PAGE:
Review

Jump to: Research, Other

Open AccessReview Resistance-Nodulation-Division Multidrug Efflux Pumps in Gram-Negative Bacteria: Role in Virulence
Antibiotics 2013, 2(1), 163-181; doi:10.3390/antibiotics2010163
Received: 28 December 2012 / Revised: 5 March 2013 / Accepted: 11 March 2013 / Published: 18 March 2013
Cited by 7 | PDF Full-text (377 KB) | HTML Full-text | XML Full-text
Abstract
Resistance-Nodulation-Division (RND) efflux pumps are one of the most important determinants of multidrug resistance (MDR) in Gram-negative bacteria. With an ever increasing number of Gram-negative clinical isolates exhibiting MDR phenotypes as a result of the activity of RND pumps, it is clear that
[...] Read more.
Resistance-Nodulation-Division (RND) efflux pumps are one of the most important determinants of multidrug resistance (MDR) in Gram-negative bacteria. With an ever increasing number of Gram-negative clinical isolates exhibiting MDR phenotypes as a result of the activity of RND pumps, it is clear that the design of novel effective clinical strategies against such pathogens must be grounded in a better understanding of these pumps, including their physiological roles. To this end, recent evidence suggests that RND pumps play an important role in the virulence of Gram-negative pathogens. In this review, we discuss the important role RND efflux pumps play in different facets of virulence including colonization, evasion of host defense mechanisms, and biofilm formation. These studies provide key insights that may ultimately be applied towards strategies used in the design of effective therapeutics against MDR Gram negative bacterial pathogens. Full article
Open AccessReview Role of Phenothiazines and Structurally Similar Compounds of Plant Origin in the Fight against Infections by Drug Resistant Bacteria
Antibiotics 2013, 2(1), 58-72; doi:10.3390/antibiotics2010058
Received: 26 December 2012 / Revised: 28 January 2013 / Accepted: 31 January 2013 / Published: 18 February 2013
Cited by 5 | PDF Full-text (358 KB) | HTML Full-text | XML Full-text
Abstract
Phenothiazines have their primary effects on the plasma membranes of prokaryotes and eukaryotes. Among the components of the prokaryotic plasma membrane affected are efflux pumps, their energy sources and energy providing enzymes, such as ATPase, and genes that regulate and code for the
[...] Read more.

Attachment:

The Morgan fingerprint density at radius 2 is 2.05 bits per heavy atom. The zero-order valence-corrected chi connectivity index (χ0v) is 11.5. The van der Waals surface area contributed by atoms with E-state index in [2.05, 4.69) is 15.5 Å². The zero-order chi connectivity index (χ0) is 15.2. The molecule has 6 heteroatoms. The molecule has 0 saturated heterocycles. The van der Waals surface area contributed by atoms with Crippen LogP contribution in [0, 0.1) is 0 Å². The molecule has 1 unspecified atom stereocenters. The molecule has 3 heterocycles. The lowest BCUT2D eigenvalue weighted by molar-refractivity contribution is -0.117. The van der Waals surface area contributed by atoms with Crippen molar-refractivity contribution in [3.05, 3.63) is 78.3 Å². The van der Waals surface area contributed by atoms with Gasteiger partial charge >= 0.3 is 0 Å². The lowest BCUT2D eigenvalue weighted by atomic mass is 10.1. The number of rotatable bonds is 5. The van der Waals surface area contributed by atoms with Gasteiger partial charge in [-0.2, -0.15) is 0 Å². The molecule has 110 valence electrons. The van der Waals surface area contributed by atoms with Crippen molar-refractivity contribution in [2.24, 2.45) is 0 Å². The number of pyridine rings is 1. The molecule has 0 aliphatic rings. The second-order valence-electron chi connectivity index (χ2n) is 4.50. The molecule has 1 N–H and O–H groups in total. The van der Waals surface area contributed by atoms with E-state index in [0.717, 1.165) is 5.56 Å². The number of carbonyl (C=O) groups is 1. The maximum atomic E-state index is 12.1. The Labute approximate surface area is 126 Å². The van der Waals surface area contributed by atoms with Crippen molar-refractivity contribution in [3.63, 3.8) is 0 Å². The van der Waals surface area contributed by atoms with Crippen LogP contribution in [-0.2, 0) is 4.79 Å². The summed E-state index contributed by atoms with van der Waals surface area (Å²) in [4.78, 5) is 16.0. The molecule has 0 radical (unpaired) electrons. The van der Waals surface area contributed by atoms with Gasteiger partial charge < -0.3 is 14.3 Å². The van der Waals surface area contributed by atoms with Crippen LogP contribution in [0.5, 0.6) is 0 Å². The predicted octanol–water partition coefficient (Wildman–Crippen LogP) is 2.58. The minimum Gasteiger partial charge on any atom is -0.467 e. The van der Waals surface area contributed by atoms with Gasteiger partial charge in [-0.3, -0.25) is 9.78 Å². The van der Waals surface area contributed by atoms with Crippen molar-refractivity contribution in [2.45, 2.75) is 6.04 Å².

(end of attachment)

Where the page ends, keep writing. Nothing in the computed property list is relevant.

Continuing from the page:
Phenothiazines have their primary effects on the plasma membranes of prokaryotes and eukaryotes. Among the components of the prokaryotic plasma membrane affected are efflux pumps, their energy sources and energy providing enzymes, such as ATPase, and genes that regulate and code for the permeability aspect of a bacterium. The response of multidrug and extensively drug resistant tuberculosis to phenothiazines shows an alternative therapy for the treatment of these dreaded diseases, which are claiming more and more lives every year throughout the world. Many phenothiazines have shown synergistic activity with several antibiotics thereby lowering the doses of antibiotics administered to patients suffering from specific bacterial infections. Trimeprazine is synergistic with trimethoprim. Flupenthixol (Fp) has been found to be synergistic with penicillin and chlorpromazine (CPZ); in addition, some antibiotics are also synergistic. Along with the antibacterial action described in this review, many phenothiazines possess plasmid curing activities, which render the bacterial carrier of the plasmid sensitive to antibiotics. Thus, simultaneous applications of a phenothiazine like TZ would not only act as an additional antibacterial agent but also would help to eliminate drug resistant plasmid from the infectious bacterial cells. Full article
Open AccessReview Recent Advances in Multi-Drug Resistance (MDR) Efflux Pump Inhibitors of Gram-Positive Bacteria S. aureus
Antibiotics 2013, 2(1), 28-45; doi:10.3390/antibiotics2010028
Received: 4 January 2013 / Revised: 29 January 2013 / Accepted: 30 January 2013 / Published: 5 February 2013
Cited by 16 | PDF Full-text (464 KB) | HTML Full-text | XML Full-text
Abstract
The paper focuses on recent achievements in the search for new chemical compounds able to inhibit multidrug resistance (MDR) mechanisms in Gram-positive pathogens. An analysis of the results of the search for new efflux pump inhibitors (EPIs) for Gram-positive bacteria, which have
[...] Read more.